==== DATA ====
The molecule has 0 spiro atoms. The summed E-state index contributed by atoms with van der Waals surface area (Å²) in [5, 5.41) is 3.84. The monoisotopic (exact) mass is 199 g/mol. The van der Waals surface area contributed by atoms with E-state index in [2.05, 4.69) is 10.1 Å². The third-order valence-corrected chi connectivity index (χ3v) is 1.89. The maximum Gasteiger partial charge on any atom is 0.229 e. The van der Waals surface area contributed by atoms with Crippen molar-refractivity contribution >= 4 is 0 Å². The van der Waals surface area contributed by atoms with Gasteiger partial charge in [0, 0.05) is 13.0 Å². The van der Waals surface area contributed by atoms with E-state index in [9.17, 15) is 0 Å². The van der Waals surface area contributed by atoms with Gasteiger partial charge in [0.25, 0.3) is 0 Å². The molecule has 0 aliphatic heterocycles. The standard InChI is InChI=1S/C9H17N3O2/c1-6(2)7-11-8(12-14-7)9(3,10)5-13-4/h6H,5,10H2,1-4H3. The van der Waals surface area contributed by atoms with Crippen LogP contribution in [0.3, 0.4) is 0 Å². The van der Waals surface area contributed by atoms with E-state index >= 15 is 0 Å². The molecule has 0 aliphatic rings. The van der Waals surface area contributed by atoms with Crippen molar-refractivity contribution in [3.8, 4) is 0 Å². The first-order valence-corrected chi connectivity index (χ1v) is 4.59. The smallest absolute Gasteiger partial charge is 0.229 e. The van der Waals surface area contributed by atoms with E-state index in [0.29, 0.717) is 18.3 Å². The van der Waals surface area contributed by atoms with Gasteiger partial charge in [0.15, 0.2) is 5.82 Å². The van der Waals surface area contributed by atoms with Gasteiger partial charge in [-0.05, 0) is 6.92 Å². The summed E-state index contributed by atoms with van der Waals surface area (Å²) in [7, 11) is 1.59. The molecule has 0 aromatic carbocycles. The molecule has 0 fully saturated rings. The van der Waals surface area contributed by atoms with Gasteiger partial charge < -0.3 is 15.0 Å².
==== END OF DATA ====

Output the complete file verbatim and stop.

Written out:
The molecule has 0 spiro atoms. The summed E-state index contributed by atoms with van der Waals surface area (Å²) in [5, 5.41) is 3.84. The monoisotopic (exact) mass is 199 g/mol. The van der Waals surface area contributed by atoms with E-state index in [2.05, 4.69) is 10.1 Å². The third-order valence-corrected chi connectivity index (χ3v) is 1.89. The maximum Gasteiger partial charge on any atom is 0.229 e. The van der Waals surface area contributed by atoms with Crippen molar-refractivity contribution >= 4 is 0 Å². The van der Waals surface area contributed by atoms with Gasteiger partial charge in [0, 0.05) is 13.0 Å². The van der Waals surface area contributed by atoms with E-state index in [9.17, 15) is 0 Å². The van der Waals surface area contributed by atoms with Gasteiger partial charge in [0.25, 0.3) is 0 Å². The molecule has 0 aliphatic heterocycles. The standard InChI is InChI=1S/C9H17N3O2/c1-6(2)7-11-8(12-14-7)9(3,10)5-13-4/h6H,5,10H2,1-4H3. The van der Waals surface area contributed by atoms with Crippen LogP contribution in [0.3, 0.4) is 0 Å². The van der Waals surface area contributed by atoms with E-state index >= 15 is 0 Å². The molecule has 0 aliphatic rings. The van der Waals surface area contributed by atoms with Crippen molar-refractivity contribution in [3.8, 4) is 0 Å². The first-order valence-corrected chi connectivity index (χ1v) is 4.59. The smallest absolute Gasteiger partial charge is 0.229 e. The van der Waals surface area contributed by atoms with E-state index in [0.29, 0.717) is 18.3 Å². The van der Waals surface area contributed by atoms with Gasteiger partial charge in [0.15, 0.2) is 5.82 Å². The van der Waals surface area contributed by atoms with Gasteiger partial charge in [-0.05, 0) is 6.92 Å². The summed E-state index contributed by atoms with van der Waals surface area (Å²) in [7, 11) is 1.59. The molecule has 0 aromatic carbocycles. The molecule has 0 fully saturated rings. The van der Waals surface area contributed by atoms with Gasteiger partial charge < -0.3 is 15.0 Å².